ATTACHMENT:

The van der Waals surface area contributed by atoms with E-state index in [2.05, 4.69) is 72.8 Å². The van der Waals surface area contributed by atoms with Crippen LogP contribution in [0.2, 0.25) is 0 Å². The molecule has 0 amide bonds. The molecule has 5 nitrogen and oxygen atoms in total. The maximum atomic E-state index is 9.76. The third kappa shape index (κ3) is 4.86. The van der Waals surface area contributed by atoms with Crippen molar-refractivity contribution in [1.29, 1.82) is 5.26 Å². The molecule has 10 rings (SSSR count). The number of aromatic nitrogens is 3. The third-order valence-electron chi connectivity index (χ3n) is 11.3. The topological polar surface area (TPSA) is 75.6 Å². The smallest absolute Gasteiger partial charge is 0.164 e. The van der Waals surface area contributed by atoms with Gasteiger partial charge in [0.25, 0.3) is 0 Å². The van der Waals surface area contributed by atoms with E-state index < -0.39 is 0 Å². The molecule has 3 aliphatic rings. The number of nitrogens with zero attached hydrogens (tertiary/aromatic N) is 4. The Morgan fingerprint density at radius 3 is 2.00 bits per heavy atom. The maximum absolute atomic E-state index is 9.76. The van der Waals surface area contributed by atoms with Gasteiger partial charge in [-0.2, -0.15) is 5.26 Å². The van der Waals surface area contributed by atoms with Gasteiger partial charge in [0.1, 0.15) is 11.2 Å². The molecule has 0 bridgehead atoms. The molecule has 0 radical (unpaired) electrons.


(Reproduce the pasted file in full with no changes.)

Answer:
The van der Waals surface area contributed by atoms with E-state index in [2.05, 4.69) is 72.8 Å². The van der Waals surface area contributed by atoms with Crippen LogP contribution in [0.2, 0.25) is 0 Å². The molecule has 0 amide bonds. The molecule has 5 nitrogen and oxygen atoms in total. The maximum atomic E-state index is 9.76. The third kappa shape index (κ3) is 4.86. The van der Waals surface area contributed by atoms with Crippen molar-refractivity contribution in [1.29, 1.82) is 5.26 Å². The molecule has 10 rings (SSSR count). The number of aromatic nitrogens is 3. The third-order valence-electron chi connectivity index (χ3n) is 11.3. The topological polar surface area (TPSA) is 75.6 Å². The smallest absolute Gasteiger partial charge is 0.164 e. The van der Waals surface area contributed by atoms with Gasteiger partial charge in [0.25, 0.3) is 0 Å². The van der Waals surface area contributed by atoms with E-state index < -0.39 is 0 Å². The molecule has 3 aliphatic rings. The number of nitrogens with zero attached hydrogens (tertiary/aromatic N) is 4. The Morgan fingerprint density at radius 3 is 2.00 bits per heavy atom. The maximum absolute atomic E-state index is 9.76. The van der Waals surface area contributed by atoms with Gasteiger partial charge in [-0.2, -0.15) is 5.26 Å². The van der Waals surface area contributed by atoms with Gasteiger partial charge in [0.1, 0.15) is 11.2 Å². The molecule has 0 bridgehead atoms. The molecule has 0 radical (unpaired) electrons.